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What Are Bongos?
Bongos are hand drums that originated in Cuba as a derivative of traditional African drums. Like many percussion instruments, bongos consist of a circular wooden frame topped by a drum head. This drum head is traditionally made of animal skin, including rawhide, although some of today's bongo drum sets come with synthetic heads.
A bongo drum set consists of two drums—a larger drum called the hembra and a smaller drum called the macho. Bongos rarely appear by themselves in a Latin percussion ensemble. A typical Afro-Cuban rhythm section includes a bongo set, along with conga drums, timbales, and clave. Other optional instruments include tambourine, cajon, djembe, cowbell, and a standard drum kit. Most professional Latin percussionists can play each of these musical instruments.
What Are the Origins of Bongos?
Bongos originated in the early 1900s in eastern Cuba, which is home to many African-Cubans who trace their family roots to Congo and Angola. Bongo drums have antecedents in Africa, but they are fundamentally a Cuban invention. Bongos came to international prominence in the musical genre known as son Cubano. Eventually, they spread to other forms of salsa music and various forms of Latin jazz. Today they are common in percussion ensembles around the world.
How to Play the Bongos
Bongos are hand drums. Players primarily strike the drum heads with their fingers rather than their palms, with several techniques for creating different accents and patterns. You can create these accents in one of three ways:
- Switch between the hembra and macho: If you’re drumming primarily on the hembra (the larger drum), you can create accents by striking the macho (the smaller drum).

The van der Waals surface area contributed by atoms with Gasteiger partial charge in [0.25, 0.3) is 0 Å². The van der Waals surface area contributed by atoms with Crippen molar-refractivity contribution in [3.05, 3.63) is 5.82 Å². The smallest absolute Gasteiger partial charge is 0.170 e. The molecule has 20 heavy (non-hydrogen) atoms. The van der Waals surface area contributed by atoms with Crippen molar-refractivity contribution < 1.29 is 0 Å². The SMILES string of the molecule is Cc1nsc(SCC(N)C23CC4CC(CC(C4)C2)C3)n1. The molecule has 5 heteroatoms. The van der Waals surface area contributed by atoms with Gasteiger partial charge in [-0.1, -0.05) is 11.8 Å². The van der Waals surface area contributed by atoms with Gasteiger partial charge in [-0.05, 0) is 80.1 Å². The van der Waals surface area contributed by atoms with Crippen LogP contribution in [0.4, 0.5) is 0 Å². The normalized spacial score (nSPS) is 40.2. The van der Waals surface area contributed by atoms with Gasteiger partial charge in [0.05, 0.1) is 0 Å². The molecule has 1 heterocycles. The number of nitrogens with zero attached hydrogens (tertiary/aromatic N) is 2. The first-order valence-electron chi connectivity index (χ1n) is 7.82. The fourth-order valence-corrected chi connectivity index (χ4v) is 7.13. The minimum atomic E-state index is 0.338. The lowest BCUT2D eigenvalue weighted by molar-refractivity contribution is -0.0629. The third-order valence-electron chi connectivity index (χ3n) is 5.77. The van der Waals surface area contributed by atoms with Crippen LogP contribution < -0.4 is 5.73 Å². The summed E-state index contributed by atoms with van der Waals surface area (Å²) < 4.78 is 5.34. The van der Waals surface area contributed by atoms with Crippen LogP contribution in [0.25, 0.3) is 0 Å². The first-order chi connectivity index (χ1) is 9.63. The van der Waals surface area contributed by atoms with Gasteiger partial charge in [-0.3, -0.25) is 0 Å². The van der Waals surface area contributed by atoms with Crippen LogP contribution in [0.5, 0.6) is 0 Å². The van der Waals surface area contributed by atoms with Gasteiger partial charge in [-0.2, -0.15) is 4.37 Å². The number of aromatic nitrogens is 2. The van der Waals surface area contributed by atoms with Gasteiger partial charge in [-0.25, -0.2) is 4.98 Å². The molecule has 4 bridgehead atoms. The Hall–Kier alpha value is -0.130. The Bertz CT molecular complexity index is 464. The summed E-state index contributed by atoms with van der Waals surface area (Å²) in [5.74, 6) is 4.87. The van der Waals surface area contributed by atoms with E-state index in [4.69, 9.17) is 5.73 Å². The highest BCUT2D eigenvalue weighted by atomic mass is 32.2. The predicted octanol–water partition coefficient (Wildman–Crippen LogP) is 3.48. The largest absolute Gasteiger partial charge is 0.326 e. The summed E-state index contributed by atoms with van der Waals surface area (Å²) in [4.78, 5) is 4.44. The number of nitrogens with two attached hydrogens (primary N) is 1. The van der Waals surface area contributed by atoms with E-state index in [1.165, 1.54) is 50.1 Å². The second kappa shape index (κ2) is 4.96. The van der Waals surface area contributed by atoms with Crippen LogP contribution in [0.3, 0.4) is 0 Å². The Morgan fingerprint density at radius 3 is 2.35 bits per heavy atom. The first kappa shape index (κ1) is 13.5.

- Strike the drum with one, two, or three fingers: If you primarily strike the bongo heads with two fingers, you can create accents by switching to one finger or three fingers. A one finger strike produces a fainter tone, while a three-finger strike produces a heavier tone.
- Change where you hit the drum head: Bongos produce different sounds depending on where you strike the drum head. Altering finger placement will yield different sounds, which can serve as accents.
The most foundational bongo pattern in Afro-Cuban music is the martillo, which means "hammer." The martillo is a steady eighth-note pattern.
How to Choose Bongo Drums for Beginners
If you're just starting out as a hand percussionist, you have many options for your first set of bongos. Most professional players prefer wood bongos—particularly those made from Siam oak—but fiberglass bongos may be sufficient if you’re new to drumming. If you prefer a natural finish and a deeper sound, though, you'll want to opt for natural wood bongos.
Look for tunable bongos that allow you to adjust the tension of the drum head with a tuning wrench. You can pick an instrument with chrome hardware or black hardware, but make sure the instrument has sturdy construction with metal that won't wear down under the pressure of a tuning key.
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